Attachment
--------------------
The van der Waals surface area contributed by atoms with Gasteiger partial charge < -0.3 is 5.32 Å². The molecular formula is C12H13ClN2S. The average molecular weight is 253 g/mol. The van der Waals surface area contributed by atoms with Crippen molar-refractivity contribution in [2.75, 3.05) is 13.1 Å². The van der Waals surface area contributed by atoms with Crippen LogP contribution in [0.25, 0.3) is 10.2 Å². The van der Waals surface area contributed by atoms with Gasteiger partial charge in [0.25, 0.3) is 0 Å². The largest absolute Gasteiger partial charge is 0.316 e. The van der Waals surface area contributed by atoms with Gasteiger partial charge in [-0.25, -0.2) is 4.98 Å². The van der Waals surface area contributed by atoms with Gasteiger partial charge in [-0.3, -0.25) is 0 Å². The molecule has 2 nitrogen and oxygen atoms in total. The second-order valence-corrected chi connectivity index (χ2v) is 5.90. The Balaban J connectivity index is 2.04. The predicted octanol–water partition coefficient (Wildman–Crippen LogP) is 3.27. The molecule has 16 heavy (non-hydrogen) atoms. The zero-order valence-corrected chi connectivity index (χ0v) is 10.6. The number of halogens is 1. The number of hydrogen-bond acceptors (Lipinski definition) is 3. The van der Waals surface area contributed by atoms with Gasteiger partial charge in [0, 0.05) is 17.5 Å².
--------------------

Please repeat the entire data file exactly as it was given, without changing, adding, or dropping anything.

The van der Waals surface area contributed by atoms with Gasteiger partial charge < -0.3 is 5.32 Å². The molecular formula is C12H13ClN2S. The average molecular weight is 253 g/mol. The van der Waals surface area contributed by atoms with Crippen molar-refractivity contribution in [2.75, 3.05) is 13.1 Å². The van der Waals surface area contributed by atoms with Crippen LogP contribution in [0.25, 0.3) is 10.2 Å². The van der Waals surface area contributed by atoms with Gasteiger partial charge in [0.25, 0.3) is 0 Å². The largest absolute Gasteiger partial charge is 0.316 e. The van der Waals surface area contributed by atoms with Gasteiger partial charge in [-0.25, -0.2) is 4.98 Å². The van der Waals surface area contributed by atoms with Gasteiger partial charge in [-0.3, -0.25) is 0 Å². The molecule has 2 nitrogen and oxygen atoms in total. The second-order valence-corrected chi connectivity index (χ2v) is 5.90. The Balaban J connectivity index is 2.04. The predicted octanol–water partition coefficient (Wildman–Crippen LogP) is 3.27. The molecule has 16 heavy (non-hydrogen) atoms. The zero-order valence-corrected chi connectivity index (χ0v) is 10.6. The number of halogens is 1. The number of hydrogen-bond acceptors (Lipinski definition) is 3. The van der Waals surface area contributed by atoms with Gasteiger partial charge in [0, 0.05) is 17.5 Å².